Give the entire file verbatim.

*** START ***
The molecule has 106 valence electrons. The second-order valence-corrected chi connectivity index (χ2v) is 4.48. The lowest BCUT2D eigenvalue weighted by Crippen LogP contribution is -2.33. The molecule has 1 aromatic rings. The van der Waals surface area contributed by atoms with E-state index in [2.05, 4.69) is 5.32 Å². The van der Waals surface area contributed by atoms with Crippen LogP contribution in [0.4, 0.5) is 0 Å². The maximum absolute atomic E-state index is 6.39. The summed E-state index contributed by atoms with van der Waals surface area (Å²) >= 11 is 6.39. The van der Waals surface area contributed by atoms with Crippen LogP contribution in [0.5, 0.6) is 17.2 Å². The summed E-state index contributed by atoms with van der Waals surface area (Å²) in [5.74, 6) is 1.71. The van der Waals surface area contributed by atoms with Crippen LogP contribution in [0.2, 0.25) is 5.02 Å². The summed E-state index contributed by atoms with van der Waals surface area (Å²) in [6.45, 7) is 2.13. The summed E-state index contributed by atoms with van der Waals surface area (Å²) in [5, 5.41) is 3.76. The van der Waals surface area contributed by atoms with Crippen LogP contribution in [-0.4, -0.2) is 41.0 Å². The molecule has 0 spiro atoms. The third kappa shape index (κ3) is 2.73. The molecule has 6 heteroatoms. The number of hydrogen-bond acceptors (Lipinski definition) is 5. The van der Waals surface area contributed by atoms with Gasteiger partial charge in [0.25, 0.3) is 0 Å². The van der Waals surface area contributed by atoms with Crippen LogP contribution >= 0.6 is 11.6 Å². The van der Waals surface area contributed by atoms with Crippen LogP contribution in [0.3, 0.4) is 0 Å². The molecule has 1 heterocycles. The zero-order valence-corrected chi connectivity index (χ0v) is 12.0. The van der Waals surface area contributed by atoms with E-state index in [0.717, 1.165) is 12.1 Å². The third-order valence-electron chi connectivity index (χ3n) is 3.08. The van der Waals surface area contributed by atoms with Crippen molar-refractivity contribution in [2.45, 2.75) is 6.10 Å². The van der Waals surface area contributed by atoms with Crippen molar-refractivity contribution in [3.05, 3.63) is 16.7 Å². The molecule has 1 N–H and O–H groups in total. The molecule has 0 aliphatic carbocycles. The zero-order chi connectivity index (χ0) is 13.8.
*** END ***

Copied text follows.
The molecule has 106 valence electrons. The second-order valence-corrected chi connectivity index (χ2v) is 4.48. The lowest BCUT2D eigenvalue weighted by Crippen LogP contribution is -2.33. The molecule has 1 aromatic rings. The van der Waals surface area contributed by atoms with E-state index in [2.05, 4.69) is 5.32 Å². The van der Waals surface area contributed by atoms with Crippen LogP contribution in [0.4, 0.5) is 0 Å². The maximum absolute atomic E-state index is 6.39. The summed E-state index contributed by atoms with van der Waals surface area (Å²) >= 11 is 6.39. The van der Waals surface area contributed by atoms with Crippen LogP contribution in [0.5, 0.6) is 17.2 Å². The summed E-state index contributed by atoms with van der Waals surface area (Å²) in [5.74, 6) is 1.71. The van der Waals surface area contributed by atoms with Crippen LogP contribution in [0.2, 0.25) is 5.02 Å². The summed E-state index contributed by atoms with van der Waals surface area (Å²) in [6.45, 7) is 2.13. The summed E-state index contributed by atoms with van der Waals surface area (Å²) in [5, 5.41) is 3.76. The van der Waals surface area contributed by atoms with Crippen LogP contribution in [-0.4, -0.2) is 41.0 Å². The molecule has 0 spiro atoms. The third kappa shape index (κ3) is 2.73. The molecule has 6 heteroatoms. The number of hydrogen-bond acceptors (Lipinski definition) is 5. The van der Waals surface area contributed by atoms with Gasteiger partial charge in [0.25, 0.3) is 0 Å². The van der Waals surface area contributed by atoms with Crippen LogP contribution >= 0.6 is 11.6 Å². The van der Waals surface area contributed by atoms with Crippen LogP contribution in [0.3, 0.4) is 0 Å². The molecule has 1 heterocycles. The zero-order valence-corrected chi connectivity index (χ0v) is 12.0. The van der Waals surface area contributed by atoms with E-state index in [0.717, 1.165) is 12.1 Å². The third-order valence-electron chi connectivity index (χ3n) is 3.08. The van der Waals surface area contributed by atoms with Crippen molar-refractivity contribution in [2.45, 2.75) is 6.10 Å². The van der Waals surface area contributed by atoms with Crippen molar-refractivity contribution in [3.05, 3.63) is 16.7 Å². The molecule has 1 N–H and O–H groups in total. The molecule has 0 aliphatic carbocycles. The zero-order chi connectivity index (χ0) is 13.8.